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Harold Feld Argues That Increased Regulation Will Be More Successful than Breaking Up Big Tech

Emily McPhie

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WASHINGTON, July 15, 2019 — Rather than seeking to break up big technology giants, Congress should instead focus on ratcheting up regulation of the online platform players to curb their greatest abuses, public interest advocate Harold Feld argued on Monday.

Feld, the author of the recent e-book, “The Case for the Digital Platform Act: Market Structure and Regulation of Digital Platforms,” argues for proactive behavior remedies to limit the extent of data collected by digital platforms, and to mandate data portability and rights of deletion.

These steps will be necessary to balance the promotion of competition with the protection of current benefits, Feld and others said at a roundtable event hosted by the German Marshall Fund.

Feld, vice president at Public Knowledge, said the first step towards regulation is definition. He defined a digital platform by three criteria. First, the service must be accessed via the internet.

Second, it must be multisided, allowing users to play multiple roles: content producers and consumers, information generators and searchers, product sellers and reviewers.

Finally, digital platforms enjoy particular types of powerful network effects. These network effects are a significant part of what make them so useful but can also make it difficult for competition to thrive.

Although the possibility of breaking up big tech should not be ruled out entirely, Feld explained that this would not necessarily have the expected effect, calling it “the starfish problem.” If certain species of starfish are torn apart, each individual arm will grow into a new starfish.

Mandating divestiture could have a similar result, said Feld. For example, if Google and YouTube were broken apart, the new companies would still dominate the markets of search engines and video sharing.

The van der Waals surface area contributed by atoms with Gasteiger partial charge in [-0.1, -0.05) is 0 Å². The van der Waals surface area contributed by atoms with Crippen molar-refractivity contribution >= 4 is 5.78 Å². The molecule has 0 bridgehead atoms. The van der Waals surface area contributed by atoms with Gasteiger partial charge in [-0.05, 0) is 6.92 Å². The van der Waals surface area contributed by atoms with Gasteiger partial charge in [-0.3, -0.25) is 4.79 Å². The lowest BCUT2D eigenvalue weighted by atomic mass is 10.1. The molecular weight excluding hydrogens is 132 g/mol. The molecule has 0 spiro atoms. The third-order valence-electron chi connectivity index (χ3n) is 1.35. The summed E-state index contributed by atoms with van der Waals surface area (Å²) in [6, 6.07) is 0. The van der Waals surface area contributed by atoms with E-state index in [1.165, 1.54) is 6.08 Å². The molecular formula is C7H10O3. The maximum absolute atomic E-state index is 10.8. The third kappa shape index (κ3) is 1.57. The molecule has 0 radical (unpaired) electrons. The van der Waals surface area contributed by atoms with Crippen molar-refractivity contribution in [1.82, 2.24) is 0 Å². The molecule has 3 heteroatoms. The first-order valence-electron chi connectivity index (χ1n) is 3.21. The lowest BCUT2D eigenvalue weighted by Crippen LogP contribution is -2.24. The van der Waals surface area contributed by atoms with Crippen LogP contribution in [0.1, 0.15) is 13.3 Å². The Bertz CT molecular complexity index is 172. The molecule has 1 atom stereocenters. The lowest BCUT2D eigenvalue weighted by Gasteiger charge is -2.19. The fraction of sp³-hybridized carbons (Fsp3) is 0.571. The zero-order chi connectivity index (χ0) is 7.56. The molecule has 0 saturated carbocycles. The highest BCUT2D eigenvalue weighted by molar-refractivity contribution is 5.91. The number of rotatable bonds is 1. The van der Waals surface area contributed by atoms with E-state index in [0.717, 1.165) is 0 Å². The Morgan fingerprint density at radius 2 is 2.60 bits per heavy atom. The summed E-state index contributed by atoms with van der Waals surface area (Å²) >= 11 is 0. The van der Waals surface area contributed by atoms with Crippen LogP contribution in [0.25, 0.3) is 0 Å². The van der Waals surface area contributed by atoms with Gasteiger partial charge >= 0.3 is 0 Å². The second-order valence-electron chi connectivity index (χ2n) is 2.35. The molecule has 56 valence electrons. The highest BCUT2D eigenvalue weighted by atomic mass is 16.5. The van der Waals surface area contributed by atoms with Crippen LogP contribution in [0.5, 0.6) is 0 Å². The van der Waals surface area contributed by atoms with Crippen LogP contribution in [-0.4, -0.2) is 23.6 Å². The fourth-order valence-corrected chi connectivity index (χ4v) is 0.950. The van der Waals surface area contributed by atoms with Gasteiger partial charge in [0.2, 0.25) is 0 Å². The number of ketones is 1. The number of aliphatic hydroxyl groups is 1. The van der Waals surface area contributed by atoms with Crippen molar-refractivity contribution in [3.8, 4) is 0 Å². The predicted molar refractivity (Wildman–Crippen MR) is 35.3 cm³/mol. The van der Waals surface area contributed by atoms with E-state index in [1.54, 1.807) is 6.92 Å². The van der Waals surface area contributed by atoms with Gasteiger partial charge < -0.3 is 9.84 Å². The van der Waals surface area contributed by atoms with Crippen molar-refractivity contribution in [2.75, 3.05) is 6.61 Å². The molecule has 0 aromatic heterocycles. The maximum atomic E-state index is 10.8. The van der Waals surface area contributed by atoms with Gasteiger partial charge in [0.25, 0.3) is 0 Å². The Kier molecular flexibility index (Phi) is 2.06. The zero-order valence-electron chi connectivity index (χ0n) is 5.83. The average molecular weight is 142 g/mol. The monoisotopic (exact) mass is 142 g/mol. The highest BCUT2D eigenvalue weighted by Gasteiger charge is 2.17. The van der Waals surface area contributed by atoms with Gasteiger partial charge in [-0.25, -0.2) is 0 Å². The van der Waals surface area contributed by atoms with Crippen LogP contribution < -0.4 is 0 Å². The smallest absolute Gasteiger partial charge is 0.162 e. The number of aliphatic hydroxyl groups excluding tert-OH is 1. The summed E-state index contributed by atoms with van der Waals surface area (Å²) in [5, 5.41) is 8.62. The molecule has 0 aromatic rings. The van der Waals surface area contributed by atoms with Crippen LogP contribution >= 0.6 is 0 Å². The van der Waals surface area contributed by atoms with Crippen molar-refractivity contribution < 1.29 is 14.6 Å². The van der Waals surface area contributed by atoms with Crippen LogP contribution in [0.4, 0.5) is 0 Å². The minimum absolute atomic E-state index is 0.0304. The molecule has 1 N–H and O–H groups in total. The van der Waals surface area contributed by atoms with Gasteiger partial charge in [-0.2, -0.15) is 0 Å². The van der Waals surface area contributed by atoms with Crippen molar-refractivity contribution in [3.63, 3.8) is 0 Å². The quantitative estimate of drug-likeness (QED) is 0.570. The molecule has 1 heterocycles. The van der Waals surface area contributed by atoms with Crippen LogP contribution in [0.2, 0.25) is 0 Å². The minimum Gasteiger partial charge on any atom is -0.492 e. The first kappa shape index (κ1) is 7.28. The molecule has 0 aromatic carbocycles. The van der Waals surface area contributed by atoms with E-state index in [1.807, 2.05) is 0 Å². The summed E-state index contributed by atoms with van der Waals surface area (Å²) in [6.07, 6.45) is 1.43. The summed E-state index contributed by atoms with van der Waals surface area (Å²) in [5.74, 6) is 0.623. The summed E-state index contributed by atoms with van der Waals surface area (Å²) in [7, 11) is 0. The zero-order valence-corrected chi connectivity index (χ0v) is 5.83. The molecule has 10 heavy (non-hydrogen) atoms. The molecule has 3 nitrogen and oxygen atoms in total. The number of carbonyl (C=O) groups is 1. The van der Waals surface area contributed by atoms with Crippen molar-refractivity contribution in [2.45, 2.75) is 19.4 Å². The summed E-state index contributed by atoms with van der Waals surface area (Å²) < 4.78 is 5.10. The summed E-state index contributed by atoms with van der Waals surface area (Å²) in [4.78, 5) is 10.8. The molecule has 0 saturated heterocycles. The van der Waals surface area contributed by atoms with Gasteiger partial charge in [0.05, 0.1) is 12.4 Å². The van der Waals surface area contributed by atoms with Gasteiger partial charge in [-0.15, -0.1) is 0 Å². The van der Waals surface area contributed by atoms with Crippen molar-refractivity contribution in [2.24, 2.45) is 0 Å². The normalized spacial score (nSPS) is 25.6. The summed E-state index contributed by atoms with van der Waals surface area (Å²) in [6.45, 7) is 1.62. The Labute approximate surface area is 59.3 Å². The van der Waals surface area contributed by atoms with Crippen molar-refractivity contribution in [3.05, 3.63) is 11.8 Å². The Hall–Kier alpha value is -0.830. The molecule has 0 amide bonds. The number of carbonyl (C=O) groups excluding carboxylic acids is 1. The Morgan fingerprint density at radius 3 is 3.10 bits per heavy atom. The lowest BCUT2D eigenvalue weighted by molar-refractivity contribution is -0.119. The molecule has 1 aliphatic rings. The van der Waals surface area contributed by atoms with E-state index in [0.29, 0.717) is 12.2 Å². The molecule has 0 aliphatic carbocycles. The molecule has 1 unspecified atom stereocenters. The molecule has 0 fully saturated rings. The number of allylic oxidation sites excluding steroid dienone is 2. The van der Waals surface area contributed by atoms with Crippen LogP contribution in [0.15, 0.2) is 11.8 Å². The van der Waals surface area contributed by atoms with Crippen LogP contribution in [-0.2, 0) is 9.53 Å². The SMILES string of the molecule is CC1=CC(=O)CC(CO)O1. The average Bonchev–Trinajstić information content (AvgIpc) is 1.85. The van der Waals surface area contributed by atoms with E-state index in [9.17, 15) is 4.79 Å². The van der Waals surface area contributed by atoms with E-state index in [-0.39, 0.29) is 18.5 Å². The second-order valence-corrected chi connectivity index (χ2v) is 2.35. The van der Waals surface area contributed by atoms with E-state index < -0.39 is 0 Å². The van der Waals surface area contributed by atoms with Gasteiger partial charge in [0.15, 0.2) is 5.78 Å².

Likewise, the breakup of Facebook, Instagram, and WhatsApp would create three new platforms each dominant in their respective markets that would probably avoid competing with one another so as to preserve that power. If they were to initially compete, one platform would likely dominate over the other two.

Although recent months have seen bipartisan calls to break up big tech, Feld warned that such an effort would be “incredibly difficult” in the digital world and would fail to address the underlying factors that drove the market to consolidation in the first place.

Besides data regulation, other potential regulations include implementing consumer proprietary network information rules protecting the information of competitors that must operate on platforms to reach consumers, requiring fair and reasonable non-discriminatory licensing for certain intellectual property, and expanding the private right of action for consumers.

Although some argue against increased regulation on the basis that the market will work itself out, this is not only unlikely but simply not the private sector’s role, said Feld, urging Congress to create and implement digital platform regulation and potentially create a new regulatory body to oversee enforcement rather than letting a few huge companies set their own rules.

Some sort of “digital commerce commission” is necessary, agreed Benton Senior Fellow Gigi Sohn. She said that communications legislation has been inadequately enforced.

Instead of a new regulatory layer, the Federal Trade Commission and Federal Communications Commission should just do their jobs, argued former FCC Commissioner Mignon Clyburn. She suggested allocating more resources to the FTC and improving harmonization between the agencies.

Contrary to what some lawmakers suggest, Section 230 of the Communications Decency Act does not grant platforms complete immunity or protect them from criminal law, Feld said. Removing it would lead to widespread confusion and an “invariable deluge of lawsuits,” and likely do nothing to address the problem at hand.

“Until there’s something better, it needs to stay in place,” he said, adding that once Congress works to develop new content moderation regulations, the fight over Section 230 will become completely irrelevant.

Feld advocated for a mixed model of direct prohibition of certain types of harmful content, reporting requirements for potentially illegal activity, and private monitoring under government oversight.

He also suggested limiting penalties for breach of conduct by restricting an offender’s ability to post public content rather than banning them from the platform altogether.

(Photo of event by Emily McPhie.)

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